When you live in the mountains there’s no need for air conditioning. As I understand it, the same often lies true for other areas like Boston, Manhattan (if you’re poor – or by the rest of the country’s standards- upper middle class), and probably large parts of the PacNorthwest. Everywhere I’ve ever lived, we had air conditioning. Largely because we spent the bulk of July approaching 100 degrees and over 85 % humidity. Honestly, I don’t know how my grandmothers pulled it off. Cause they definitely didn’t have air conditioning when they had little babies.
Anyhow, I’m the fool who roasts a full turkey in the summer, but my in-laws are not. And they live on the third floor, so I can’t really call them to town. So – hence all the grilling. I’m beginning to feel a bit like a Bobby Flay wannabe. But things are going well, and you just can not beat the picturesque setting or the weather. While jogging today, I was recalling the definition of the word bucolic from 8th grade vocab. When you live in the Midwest, in a pseudo-city, the word bucolic is looked at with a sneer, as people think of it as the definition of boring farm country. Trust me, here, bucolic makes you just want to roll over and die in bliss due to the unbelievable setting.
Switching notes, my step-mom-in-law (how’s that for a description – from here on out, Susan or S-MIL) made me watch Waitress  tonight, with Keri Russell. “Made” is way to strong of a word, encouraged is more appropriate or technically “really wanted me to watch so we could discuss” might be more suited. I’m not a big TV/Movie person, I’m more of a conversation person, and generally, if someone recommends us watching a movie together, I either A) Avoid by making said party stay up too late drinking to start a movie or B) plainly state I’ve no interest in the subject matter for reasons 1, 2, and 3. I have very strong aversions to certain subjects; I’m grossly opinionated and don’t enjoy watching dramatizations of other peoples hardships. For instance Titanic. Seriously, the whole experience is so god damned sad in itself, why do we need to make up a fictious tragic love story to make me feel worse about the whole bit of it. So, if you don’t know me and you’re recommending a movie, I don’t do A) INFIDELITY, B) UNWANTED CHILDREN OR PREGNANCIES, C) DOMESTIC VIOLENCE or D) TRAGIC FAMILY ABUSE. I just don’t watch movies with these underlying themes. I know these experiences exist and I’d be more than happy to volunteer for your campaign to exterminate them, but for the love of GOD a movie is supposed to be enertainment and a romanitic comedy encapsulating one of these four themes is just not a good way to spend my time. It makes me sad, lonely and depressed.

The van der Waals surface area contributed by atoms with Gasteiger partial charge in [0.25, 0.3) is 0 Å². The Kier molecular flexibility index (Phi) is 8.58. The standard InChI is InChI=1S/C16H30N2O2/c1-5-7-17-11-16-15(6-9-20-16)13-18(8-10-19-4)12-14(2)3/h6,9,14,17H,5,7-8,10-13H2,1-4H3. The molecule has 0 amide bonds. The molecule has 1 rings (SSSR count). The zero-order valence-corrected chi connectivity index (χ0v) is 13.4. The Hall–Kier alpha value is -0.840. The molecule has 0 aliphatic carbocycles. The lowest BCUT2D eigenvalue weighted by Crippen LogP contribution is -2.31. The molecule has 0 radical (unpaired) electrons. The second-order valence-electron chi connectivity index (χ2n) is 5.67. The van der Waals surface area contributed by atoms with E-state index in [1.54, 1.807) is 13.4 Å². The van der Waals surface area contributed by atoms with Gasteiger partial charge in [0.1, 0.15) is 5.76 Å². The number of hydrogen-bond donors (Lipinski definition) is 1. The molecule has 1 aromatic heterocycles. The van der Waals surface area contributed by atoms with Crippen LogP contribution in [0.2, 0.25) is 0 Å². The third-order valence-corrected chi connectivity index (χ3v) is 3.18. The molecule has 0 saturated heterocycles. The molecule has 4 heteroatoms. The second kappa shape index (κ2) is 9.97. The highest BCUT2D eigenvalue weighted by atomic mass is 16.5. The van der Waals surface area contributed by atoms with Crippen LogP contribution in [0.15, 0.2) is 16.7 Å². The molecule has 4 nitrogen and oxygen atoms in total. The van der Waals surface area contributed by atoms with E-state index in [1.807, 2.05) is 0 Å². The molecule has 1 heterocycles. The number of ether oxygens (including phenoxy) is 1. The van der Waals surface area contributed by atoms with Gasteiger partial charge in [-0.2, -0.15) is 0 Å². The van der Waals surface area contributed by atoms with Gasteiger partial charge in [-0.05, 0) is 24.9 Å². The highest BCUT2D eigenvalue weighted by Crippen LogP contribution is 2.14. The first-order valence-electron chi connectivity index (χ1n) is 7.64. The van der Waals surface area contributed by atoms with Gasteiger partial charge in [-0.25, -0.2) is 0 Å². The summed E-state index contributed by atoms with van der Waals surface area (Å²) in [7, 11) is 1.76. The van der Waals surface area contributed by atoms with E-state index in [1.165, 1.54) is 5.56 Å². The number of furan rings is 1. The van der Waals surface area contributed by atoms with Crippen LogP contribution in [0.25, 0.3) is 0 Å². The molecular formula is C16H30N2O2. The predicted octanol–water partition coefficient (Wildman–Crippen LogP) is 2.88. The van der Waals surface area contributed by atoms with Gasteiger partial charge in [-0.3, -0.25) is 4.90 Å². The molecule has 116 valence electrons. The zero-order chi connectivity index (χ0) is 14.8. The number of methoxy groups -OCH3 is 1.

This is all coming off way too harsh. Especially for a cooking blog. The point being. I totally remember why I didn’t want to watch the movie in the first place. That said, Thank you, S-MIL! Because, the way Jenna describes her creations of pie, makes me want to be a better person. And the techniques I gathered from the recipes contained within were enough to inspire me to whip out a few pies of my own. I could do without the drama, but I learned a lot. And could tell that the late writer and director must have loved food and cooking every single bit as much as I do.
God rest her soul.
P.S. The recipe’s called Naked, cause there is barely anything on it.
Naked Grilled Sockey Salmon, Eggplant, Zucchini, Onions, Asparagus and Portabellas
Just over 2 lbs Wild Sockeye Salmon
2 large zucchini
1 white onion
3/4 a bunch or about 25 stalks skinny asparugus
4 portabella caps
kosher salt or a flake salt
fresh ground pepper
a lemon, halved
Paul Prudhomme’s  Seafood Magic
** Notes – sockeye came from Whole foods – skin on one side fillets. Grilling pan came from Bed Bath and Beyond – seen here . Really, Really coat your eggplant in olive oil. Always buy more mushrooms than you think humanly possible to consume. They shrink, and they’re just good.
Rub both skin side and flesh side of salmon generously with olive oil. Season flesh side with salt, pepper and Seafood Magic. Cut eggplant into disks, squeeze with lemon juice. Cut zucchini into half moons, by slicing lengthwise in half, then horizontally in 1/2 inch segments. Cut onions into rings and leave intact. Break asparagus to trim ends, and slice portabellas. Brush all veggies with olive oil, then season with salt and pepper.
Preheat grill to 350 or medium heat. Brush grill pan with olive oil and place veggies in sections, leaving off the asparagus and eggplant. Add salmon and grill pan with veggies to grill. Place eggplant directly on grill. Cook 25 minutes at 300 stirring veggies occasionally or 15 minutes at 350. Either way check occasionally to prevent scorching and brush with olive oil. If you like your veggies really crisp and don’t mind charring go with the higher temp. If you like your veggies gently browned, go with the lower temp. Turn eggplant halfway and shuffle veggies on grill pan. Add asparagus to grill pan in the last 8 minutes of chosen grilling time.
Remove all to platter and serve immediately with Drizzling Balsamic Vinaigrette seen below.
Drizzling Balsamic Vinaigrette
4 cloves garlic finely chopped
3/8 c. balsamic vinegar
1/4 c. olive oil
1/4 c. water
large pinch kosher salt
sprinkling of fresh ground pepper
1/8 tsp. ground mustard
Whisk all ingredients together, then serve from cruet  or small pitcher.